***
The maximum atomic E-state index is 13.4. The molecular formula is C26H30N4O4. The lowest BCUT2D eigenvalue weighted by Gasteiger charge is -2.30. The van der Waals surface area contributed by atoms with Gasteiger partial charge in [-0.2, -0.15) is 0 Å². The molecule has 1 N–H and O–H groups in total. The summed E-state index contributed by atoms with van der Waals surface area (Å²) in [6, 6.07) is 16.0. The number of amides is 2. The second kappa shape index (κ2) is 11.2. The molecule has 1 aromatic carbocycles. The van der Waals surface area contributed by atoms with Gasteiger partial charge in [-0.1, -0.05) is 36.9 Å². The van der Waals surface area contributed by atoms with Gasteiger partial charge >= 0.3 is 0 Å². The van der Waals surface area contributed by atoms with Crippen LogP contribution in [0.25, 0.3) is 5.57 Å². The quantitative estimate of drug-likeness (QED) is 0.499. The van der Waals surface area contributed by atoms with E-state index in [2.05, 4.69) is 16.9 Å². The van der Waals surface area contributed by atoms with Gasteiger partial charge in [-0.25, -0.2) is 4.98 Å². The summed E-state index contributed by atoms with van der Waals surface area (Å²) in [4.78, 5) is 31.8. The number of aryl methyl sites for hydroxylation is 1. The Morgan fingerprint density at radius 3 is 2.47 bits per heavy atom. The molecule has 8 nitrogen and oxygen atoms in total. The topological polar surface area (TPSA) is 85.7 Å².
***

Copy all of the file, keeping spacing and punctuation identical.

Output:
The maximum atomic E-state index is 13.4. The molecular formula is C26H30N4O4. The lowest BCUT2D eigenvalue weighted by Gasteiger charge is -2.30. The van der Waals surface area contributed by atoms with Gasteiger partial charge in [-0.2, -0.15) is 0 Å². The molecule has 1 N–H and O–H groups in total. The summed E-state index contributed by atoms with van der Waals surface area (Å²) in [6, 6.07) is 16.0. The number of amides is 2. The second kappa shape index (κ2) is 11.2. The molecule has 1 aromatic carbocycles. The van der Waals surface area contributed by atoms with Gasteiger partial charge in [-0.1, -0.05) is 36.9 Å². The van der Waals surface area contributed by atoms with Gasteiger partial charge >= 0.3 is 0 Å². The van der Waals surface area contributed by atoms with Crippen LogP contribution in [0.25, 0.3) is 5.57 Å². The quantitative estimate of drug-likeness (QED) is 0.499. The van der Waals surface area contributed by atoms with E-state index in [2.05, 4.69) is 16.9 Å². The van der Waals surface area contributed by atoms with Gasteiger partial charge in [-0.25, -0.2) is 4.98 Å². The summed E-state index contributed by atoms with van der Waals surface area (Å²) in [4.78, 5) is 31.8. The number of aryl methyl sites for hydroxylation is 1. The Morgan fingerprint density at radius 3 is 2.47 bits per heavy atom. The molecule has 8 nitrogen and oxygen atoms in total. The topological polar surface area (TPSA) is 85.7 Å².